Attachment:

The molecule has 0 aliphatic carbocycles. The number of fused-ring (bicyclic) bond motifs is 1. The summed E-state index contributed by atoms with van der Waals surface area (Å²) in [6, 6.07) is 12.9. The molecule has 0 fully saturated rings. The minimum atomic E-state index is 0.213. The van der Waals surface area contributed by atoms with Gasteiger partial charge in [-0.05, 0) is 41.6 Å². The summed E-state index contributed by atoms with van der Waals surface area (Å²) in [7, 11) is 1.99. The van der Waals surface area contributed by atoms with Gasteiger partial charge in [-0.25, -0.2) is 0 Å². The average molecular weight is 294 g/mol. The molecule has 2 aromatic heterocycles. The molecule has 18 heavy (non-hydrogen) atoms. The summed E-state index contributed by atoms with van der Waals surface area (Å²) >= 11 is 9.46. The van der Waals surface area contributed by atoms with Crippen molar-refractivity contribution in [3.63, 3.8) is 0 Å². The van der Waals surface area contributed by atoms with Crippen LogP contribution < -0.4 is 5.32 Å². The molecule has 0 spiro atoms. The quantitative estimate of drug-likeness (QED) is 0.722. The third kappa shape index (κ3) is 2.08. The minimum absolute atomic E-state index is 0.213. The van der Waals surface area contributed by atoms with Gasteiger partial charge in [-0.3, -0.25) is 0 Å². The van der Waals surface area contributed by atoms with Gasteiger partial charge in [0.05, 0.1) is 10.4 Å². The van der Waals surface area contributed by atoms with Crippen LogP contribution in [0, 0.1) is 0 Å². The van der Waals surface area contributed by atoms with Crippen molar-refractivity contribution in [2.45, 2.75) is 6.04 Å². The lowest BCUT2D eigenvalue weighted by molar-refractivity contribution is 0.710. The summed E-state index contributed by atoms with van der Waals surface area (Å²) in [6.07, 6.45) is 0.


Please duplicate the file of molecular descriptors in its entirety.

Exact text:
The molecule has 0 aliphatic carbocycles. The number of fused-ring (bicyclic) bond motifs is 1. The summed E-state index contributed by atoms with van der Waals surface area (Å²) in [6, 6.07) is 12.9. The molecule has 0 fully saturated rings. The minimum atomic E-state index is 0.213. The van der Waals surface area contributed by atoms with Gasteiger partial charge in [-0.05, 0) is 41.6 Å². The summed E-state index contributed by atoms with van der Waals surface area (Å²) in [7, 11) is 1.99. The van der Waals surface area contributed by atoms with Gasteiger partial charge in [-0.25, -0.2) is 0 Å². The average molecular weight is 294 g/mol. The molecule has 2 aromatic heterocycles. The molecule has 18 heavy (non-hydrogen) atoms. The summed E-state index contributed by atoms with van der Waals surface area (Å²) >= 11 is 9.46. The van der Waals surface area contributed by atoms with Crippen molar-refractivity contribution in [3.63, 3.8) is 0 Å². The van der Waals surface area contributed by atoms with Crippen LogP contribution < -0.4 is 5.32 Å². The molecule has 0 spiro atoms. The quantitative estimate of drug-likeness (QED) is 0.722. The third kappa shape index (κ3) is 2.08. The minimum absolute atomic E-state index is 0.213. The van der Waals surface area contributed by atoms with Gasteiger partial charge in [-0.3, -0.25) is 0 Å². The van der Waals surface area contributed by atoms with Gasteiger partial charge in [0.05, 0.1) is 10.4 Å². The van der Waals surface area contributed by atoms with Crippen LogP contribution in [0, 0.1) is 0 Å². The van der Waals surface area contributed by atoms with Crippen molar-refractivity contribution in [2.45, 2.75) is 6.04 Å². The lowest BCUT2D eigenvalue weighted by molar-refractivity contribution is 0.710. The summed E-state index contributed by atoms with van der Waals surface area (Å²) in [6.07, 6.45) is 0.